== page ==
Since the Great Depression of the 1930s, federal and state governments have been involved with lessening the consequences of economic hardship through various assistance programs. These programs have delivered relief through cash and/or in-kind assistance. These social assistance programs have relied, at least in part, on an individual’s or family’s income or other economic means to determine who may qualify for benefits, hence the term income-based assistance.1 Understanding the characteristics of people that receive assistance may help governments coordinate and administer these programs better.
Disability status is an important characteristic of people receiving assistance for two reasons. First, some income-based assistance programs require that recipients have both low income and some kind of disability.2 The Supplemental Security Income (SSI) program, for instance, requires low-income individuals to either have a disability or be aged 65 or older.3 Furthermore, some income-based assistance programs allow recipients of another program that uses disability for eligibility to qualify automatically. For example, some states have criteria that automatically qualify SSI recipients for Medicaid and do not make their own disability determination. Alternatively, states may exempt income derived from government programs that target individuals with disabilities. For example, the Supplemental Nutrition Assistance Program (SNAP, formerly known as Food Stamps) does not include SSI payments in the calculation of income for eligibility.4
The second reason disability is an important characteristic is due to the economic disparities between individuals with and without disabilities that may contribute to the need for government assistance. About one-in-three adults aged 18 to 64 with disabilities were employed in 2011, while three out of every four adults within the same age group and without a disability were employed.5 Among those who did work, the median annual earnings for individuals with disabilities was $19,735, compared with $30,285 for those without a disability.6 With lower employment and earnings, on average, individuals with disabilities would appear to be at greater risk for needing assistance.
This brief presents information from the 2011 American Community Survey (ACS) showing the prevalence of disability among civilian noninstitutionalized adults aged 18 and older who received income-based government assistance—cash assistance programs (SSI, Temporary Assistance for Needy Families (TANF), or other government assistance) and in-kind assistance programs (SNAP and Medicaid).7,8,9 These data are presented for the nation and states to highlight the geographic variation of disability in this population. The civilian noninstitutionalized population does not include adults living in institutions like correctional facilities and nursing homes.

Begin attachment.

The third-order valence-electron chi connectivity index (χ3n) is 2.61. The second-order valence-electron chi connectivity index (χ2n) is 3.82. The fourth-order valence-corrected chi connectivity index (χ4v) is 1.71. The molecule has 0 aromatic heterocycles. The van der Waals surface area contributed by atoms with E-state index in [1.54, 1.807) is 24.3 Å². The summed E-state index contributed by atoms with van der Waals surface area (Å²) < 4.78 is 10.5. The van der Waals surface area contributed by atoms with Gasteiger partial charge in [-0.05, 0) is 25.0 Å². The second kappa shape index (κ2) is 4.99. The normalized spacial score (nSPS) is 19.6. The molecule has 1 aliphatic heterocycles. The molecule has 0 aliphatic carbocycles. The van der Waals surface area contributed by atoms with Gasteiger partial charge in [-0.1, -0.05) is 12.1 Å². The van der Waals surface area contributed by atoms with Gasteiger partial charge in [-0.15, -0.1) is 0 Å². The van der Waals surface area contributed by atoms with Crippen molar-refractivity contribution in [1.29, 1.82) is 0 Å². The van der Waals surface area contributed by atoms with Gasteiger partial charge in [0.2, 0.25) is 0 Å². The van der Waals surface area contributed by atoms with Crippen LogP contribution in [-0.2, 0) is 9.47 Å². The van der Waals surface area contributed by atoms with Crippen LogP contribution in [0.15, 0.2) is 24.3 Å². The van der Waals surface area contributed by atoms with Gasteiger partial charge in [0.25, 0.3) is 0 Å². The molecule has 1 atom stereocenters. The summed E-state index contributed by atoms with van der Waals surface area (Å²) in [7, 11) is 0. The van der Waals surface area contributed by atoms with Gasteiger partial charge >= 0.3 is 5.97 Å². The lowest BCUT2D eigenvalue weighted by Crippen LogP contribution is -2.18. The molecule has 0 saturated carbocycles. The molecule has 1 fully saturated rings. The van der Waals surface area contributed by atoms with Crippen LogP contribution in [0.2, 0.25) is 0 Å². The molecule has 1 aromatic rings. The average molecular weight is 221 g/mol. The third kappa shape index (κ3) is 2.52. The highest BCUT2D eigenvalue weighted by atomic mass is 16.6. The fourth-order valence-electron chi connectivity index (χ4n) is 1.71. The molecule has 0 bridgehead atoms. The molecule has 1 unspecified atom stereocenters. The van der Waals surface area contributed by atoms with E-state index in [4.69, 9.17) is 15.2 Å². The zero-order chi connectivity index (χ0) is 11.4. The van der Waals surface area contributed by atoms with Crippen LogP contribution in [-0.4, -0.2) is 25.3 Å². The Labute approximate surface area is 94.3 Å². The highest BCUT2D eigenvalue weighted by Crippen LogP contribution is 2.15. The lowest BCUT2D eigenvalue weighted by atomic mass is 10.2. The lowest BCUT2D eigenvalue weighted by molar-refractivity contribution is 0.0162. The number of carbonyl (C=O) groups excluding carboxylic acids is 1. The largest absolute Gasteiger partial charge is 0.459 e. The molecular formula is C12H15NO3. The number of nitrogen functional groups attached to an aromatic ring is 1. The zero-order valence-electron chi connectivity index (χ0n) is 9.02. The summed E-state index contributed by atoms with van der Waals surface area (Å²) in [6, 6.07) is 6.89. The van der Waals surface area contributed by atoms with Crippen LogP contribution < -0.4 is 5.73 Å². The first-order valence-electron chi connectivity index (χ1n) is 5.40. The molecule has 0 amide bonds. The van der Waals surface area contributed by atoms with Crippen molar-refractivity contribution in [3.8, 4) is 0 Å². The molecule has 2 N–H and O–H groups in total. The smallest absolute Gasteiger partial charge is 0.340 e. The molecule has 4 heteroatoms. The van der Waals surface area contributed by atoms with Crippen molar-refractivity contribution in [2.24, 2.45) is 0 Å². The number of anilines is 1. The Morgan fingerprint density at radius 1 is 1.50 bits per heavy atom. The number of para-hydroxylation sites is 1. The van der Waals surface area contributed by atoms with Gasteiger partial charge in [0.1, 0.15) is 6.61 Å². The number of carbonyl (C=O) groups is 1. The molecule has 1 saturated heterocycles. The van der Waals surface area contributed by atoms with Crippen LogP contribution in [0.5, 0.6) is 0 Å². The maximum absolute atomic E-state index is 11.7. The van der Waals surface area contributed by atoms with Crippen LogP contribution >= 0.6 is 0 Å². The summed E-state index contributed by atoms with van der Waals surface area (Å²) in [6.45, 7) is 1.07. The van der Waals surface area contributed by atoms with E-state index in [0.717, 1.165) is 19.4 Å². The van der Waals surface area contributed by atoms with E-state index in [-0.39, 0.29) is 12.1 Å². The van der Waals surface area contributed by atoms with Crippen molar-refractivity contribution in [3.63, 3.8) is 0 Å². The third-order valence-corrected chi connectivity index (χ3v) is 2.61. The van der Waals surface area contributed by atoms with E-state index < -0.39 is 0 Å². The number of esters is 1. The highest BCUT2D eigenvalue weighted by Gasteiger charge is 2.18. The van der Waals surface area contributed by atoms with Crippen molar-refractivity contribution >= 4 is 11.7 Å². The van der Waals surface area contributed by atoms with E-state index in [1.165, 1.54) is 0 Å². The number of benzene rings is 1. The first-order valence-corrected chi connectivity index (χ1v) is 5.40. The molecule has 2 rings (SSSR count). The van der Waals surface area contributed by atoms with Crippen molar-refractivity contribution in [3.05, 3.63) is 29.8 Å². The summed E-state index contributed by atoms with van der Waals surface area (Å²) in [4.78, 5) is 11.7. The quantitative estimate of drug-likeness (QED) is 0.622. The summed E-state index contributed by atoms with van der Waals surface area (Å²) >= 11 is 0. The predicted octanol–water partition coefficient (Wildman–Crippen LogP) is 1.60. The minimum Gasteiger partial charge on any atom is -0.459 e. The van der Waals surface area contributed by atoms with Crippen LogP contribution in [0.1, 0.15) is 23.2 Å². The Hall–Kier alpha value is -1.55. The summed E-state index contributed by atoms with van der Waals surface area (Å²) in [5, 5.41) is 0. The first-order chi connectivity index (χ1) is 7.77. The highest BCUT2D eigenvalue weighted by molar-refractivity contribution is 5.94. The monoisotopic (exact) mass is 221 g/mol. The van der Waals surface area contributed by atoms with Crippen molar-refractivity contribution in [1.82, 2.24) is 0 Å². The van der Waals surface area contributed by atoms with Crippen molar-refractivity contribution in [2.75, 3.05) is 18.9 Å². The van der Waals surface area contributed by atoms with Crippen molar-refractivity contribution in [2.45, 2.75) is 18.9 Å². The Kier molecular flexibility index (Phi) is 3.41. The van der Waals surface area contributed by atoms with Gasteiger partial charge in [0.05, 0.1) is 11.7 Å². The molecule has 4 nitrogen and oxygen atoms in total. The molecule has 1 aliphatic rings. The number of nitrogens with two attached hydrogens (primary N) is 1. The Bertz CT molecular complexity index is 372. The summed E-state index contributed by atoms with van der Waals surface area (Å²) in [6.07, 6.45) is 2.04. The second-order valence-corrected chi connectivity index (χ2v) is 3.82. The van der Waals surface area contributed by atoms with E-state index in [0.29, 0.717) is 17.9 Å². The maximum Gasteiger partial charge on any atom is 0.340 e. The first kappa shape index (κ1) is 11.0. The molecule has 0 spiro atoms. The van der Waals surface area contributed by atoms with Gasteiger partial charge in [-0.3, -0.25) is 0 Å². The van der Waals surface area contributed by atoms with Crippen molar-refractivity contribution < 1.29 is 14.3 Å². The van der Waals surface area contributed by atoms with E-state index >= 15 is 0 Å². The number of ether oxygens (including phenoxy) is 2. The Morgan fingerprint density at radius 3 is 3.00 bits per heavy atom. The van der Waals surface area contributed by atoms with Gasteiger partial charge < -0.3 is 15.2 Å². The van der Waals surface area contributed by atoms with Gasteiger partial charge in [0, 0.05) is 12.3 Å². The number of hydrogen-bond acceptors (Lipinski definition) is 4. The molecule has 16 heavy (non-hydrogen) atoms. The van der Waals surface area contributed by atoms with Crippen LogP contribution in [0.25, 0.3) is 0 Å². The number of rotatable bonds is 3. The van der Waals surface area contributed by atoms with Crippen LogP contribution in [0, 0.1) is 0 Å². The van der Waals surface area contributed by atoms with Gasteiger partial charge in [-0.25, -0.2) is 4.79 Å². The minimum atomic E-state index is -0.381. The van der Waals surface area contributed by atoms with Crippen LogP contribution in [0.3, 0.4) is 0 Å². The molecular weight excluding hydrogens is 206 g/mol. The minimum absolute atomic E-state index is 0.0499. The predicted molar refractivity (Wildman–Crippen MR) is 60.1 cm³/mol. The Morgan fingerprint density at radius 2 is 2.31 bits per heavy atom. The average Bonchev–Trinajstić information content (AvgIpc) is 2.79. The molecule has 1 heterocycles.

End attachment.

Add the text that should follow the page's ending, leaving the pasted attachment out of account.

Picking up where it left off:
1 For the programs included in this brief, applicants are evaluated on several criteria, including income, resources (e.g., savings), and employment status. Other terms, such as “means-tested,” may also be used to describe these programs. A definition of “means-tested” can be found in Kim, Jeongsoo, Shelley K. Irving, and Tracy A. Loveless, “Dynamics of Economic Well-Being: Participation in Government Programs, 2004 to 2007 and 2009: Who Gets Assistance?,” Current Population Reports, P70-130, U.S. Census Bureau, Washington, DC, 2012. Available at <www.census.gov/library/publications/2012/demo/p70-130.html>.
2 Medicaid uses the term “beneficiary” for program enrollees whereas the Supplemental Nutrition Assistance Program (SNAP, formerly known as Food Stamps), Supplemental Security Income (SSI), and Temporary Assistance for Needy Families (TANF) use the term “recipient.” In order to be consistent with the majority of the programs, this brief will use the term “recipient” for all programs.
3 The Social Security Administration (SSA) administers the SSI program. For more information on SSI, go to the SSA’s Web site on SSI at <www.ssa.gov/pgm/ssi.htm>.
4 SNAP gives recipients an electronic benefit transfer card to purchase food. The U.S. Department of Agriculture (USDA) oversees SNAP and state governments implement the program. Family size, disability status, age, receipt of other government assistance, and other resources determine household eligibility requirements. For more information on SNAP, go to the USDA’s Web site on SNAP at <www.fns.usda.gov/snap/Default.htm>.
5 B18120. Employment Status by Disability Status and Type, <factfinder.census.gov/bkmk/table/1.0/en/ACS/11_1YR/B18120>.
6 B18140. Median Earnings in the Past 12 Months (in 2011 Inflation-Adjusted Dollars) by Disability Status by Sex for the Civilian Noninstitutionalized Population 16 Years and Over With Earnings, <factfinder.census.gov/bkmk/table/1.0/en/ACS/11_1YR/B18140>.
7 The ACS contains questions about Medicaid coverage, SNAP, SSI, TANF, and other public assistance. Receipt of TANF and other cash government assistance are asked as a single “public assistance” question and, as such, the Census Bureau cannot disaggregate TANF receipt from these other cash assistance programs.
8 TANF is a grant program in which state governments provide recipients short-term cash assistance and support in finding a job. The U.S. Department of Health and Human Services (HHS) oversees the administration of TANF. For more information about TANF, visit <www.acf.hhs.gov/programs/ofa/programs/tanf>.
9 Medicaid, overseen by HHS, provides health coverage to people with low incomes, people with disabilities, pregnant women, and senior citizens. State governments, which administer Medicaid, can change eligibility requirements. However, their requirements must exceed the requirements set by the federal government. For more information about Medicaid, please go to <www.medicaid.gov/>.